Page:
Bixby Lecture Hall was filled to capacity for Columbia College’s inaugural “A Night of Unity” talent showcase Feb. 22.
Director of New Student Programs Kim Coke took the packed auditorium as an encouraging sign of the importance supporting diversity holds for a sizable segment of the Columbia College community.
“I’ve been at Columbia College 17 years. Tonight is the pinnacle of my career,” Coke said. “It is incredible to see the amount of support we have on our campus. It fills me with pride that I can say that I’m part of the Columbia College community.”
“A Night of Unity” served as a way to celebrate the uniqueness and accepting nature that permeates Columbia College. The Student Affairs office’s Diversity Action Team put out a call all over main campus for performers to highlight the kindness and care that exist within the college community.
In the end, 16 acts including more than 60 Columbia College students signed up to be heard, sharing their talent in everything from song and dance, to spoken word presentations, to performance art, to animation.
“How do we meet the students where they are and still be able to infuse an educational, intentional experience for students?” Coke said. “There’s a lot of creativity on campus. Arts are a great way to convey the message.”
Throughout the event, which was co-sponsored by the college’s Diversity, Equity & Inclusion Committee, videos reinforced the themes of acceptance and love, culminating in a video produced by the Diversity Action Team and the video production team from the Marketing department in which Columbia College students and staff shared their appreciation of the diversity on campus.
The Jane Froman Singers started out the night with a rendition of “Let My Love Be Heard,” and a cappella versions of The Black Eyed Peas’ “Where is the Love?” and The Turtles’ “Happy Together” followed later in the program.
Bixby also served as a place where students could give voice to some of the racial tensions that still haunt society. Ivana Easley read an original poem called “What Are You?” about her experience growing up as a mixed-race woman, and Sarah Richardson performed a piece, originally by Tolu Obiwole and Ashia Ajani, called “Black College,” about being an African-American student going to school at a mostly white institution.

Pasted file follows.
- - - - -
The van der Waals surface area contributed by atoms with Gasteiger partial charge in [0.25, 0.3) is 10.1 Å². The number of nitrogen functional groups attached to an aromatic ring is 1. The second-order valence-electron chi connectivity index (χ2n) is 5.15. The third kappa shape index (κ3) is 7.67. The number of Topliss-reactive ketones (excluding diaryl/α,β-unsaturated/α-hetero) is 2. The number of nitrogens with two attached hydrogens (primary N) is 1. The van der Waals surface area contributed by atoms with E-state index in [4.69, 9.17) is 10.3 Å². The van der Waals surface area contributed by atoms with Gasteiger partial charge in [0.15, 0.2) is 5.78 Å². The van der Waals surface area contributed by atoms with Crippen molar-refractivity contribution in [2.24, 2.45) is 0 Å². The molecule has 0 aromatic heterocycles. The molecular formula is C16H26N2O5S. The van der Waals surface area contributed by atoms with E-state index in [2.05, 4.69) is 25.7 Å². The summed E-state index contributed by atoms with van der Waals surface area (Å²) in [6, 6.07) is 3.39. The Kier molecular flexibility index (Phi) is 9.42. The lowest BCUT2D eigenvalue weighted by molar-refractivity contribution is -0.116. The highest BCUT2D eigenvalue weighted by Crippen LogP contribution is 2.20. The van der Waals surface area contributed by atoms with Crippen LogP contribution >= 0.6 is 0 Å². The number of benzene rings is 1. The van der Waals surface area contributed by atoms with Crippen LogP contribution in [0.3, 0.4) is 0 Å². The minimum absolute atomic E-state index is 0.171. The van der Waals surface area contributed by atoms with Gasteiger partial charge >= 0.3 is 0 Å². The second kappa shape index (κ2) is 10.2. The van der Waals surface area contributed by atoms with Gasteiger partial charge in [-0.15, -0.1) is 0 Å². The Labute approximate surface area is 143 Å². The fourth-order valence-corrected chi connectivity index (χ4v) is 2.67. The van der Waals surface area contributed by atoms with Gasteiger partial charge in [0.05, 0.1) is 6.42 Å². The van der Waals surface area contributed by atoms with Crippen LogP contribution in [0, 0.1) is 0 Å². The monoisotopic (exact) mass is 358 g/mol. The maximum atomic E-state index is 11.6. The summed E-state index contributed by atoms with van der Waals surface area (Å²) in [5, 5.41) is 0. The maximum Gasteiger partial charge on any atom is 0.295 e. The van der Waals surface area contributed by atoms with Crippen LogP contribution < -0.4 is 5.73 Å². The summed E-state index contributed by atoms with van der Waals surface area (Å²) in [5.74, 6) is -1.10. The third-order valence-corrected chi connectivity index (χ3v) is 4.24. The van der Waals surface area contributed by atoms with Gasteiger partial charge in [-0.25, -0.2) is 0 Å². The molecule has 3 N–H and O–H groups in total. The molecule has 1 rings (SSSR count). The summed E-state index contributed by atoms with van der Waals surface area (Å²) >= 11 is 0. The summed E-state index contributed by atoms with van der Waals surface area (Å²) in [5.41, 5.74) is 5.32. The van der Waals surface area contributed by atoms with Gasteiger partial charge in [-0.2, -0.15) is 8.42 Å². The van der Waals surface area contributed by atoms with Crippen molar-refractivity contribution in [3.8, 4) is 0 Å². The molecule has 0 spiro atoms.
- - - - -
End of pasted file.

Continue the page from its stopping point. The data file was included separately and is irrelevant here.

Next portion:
“There are questions that I’m always asking as a result,” Richardson said during the performance. “Am I the space left over? Your diversity quota? A box checked ‘yes’ for ‘ethnic?’ Did you accept me, hire me, kiss me for my skin or for who I am? Am I enough? Am I what you expected? Am I qualified? Or just black?”
Coke shared her own story about trying to help African-American friends avoid the anger and hate speech flowing from protestors when racial discord broke out at her high school during the desegregation movement in St. Louis during the 1980s.
“All across campus, we’ve heard the conversations that are unfolding: in living rooms, residence halls, classrooms, and in small spaces that feel safe enough to house those kinds of conversations,” Coke said. “This is an opportunity to give voice to these more intimate moments as we question our humanity.”
At a reception following the event, attendees were encouraged to sign their name to a pledge that they would “demonstrate empathy when listening to others,” “look inward in order to examine our actions and reactions” and “see both the diversity and unity in humanity.”
The hope is that Columbia College students, in the words of a spoken-word performance that student Kate McHughs set to animation, are part of the “generation screaming and fighting for unity and peace, and we will win. Because love always wins.”
Check out a photo gallery of the event below, from student photographer Camille Mahs.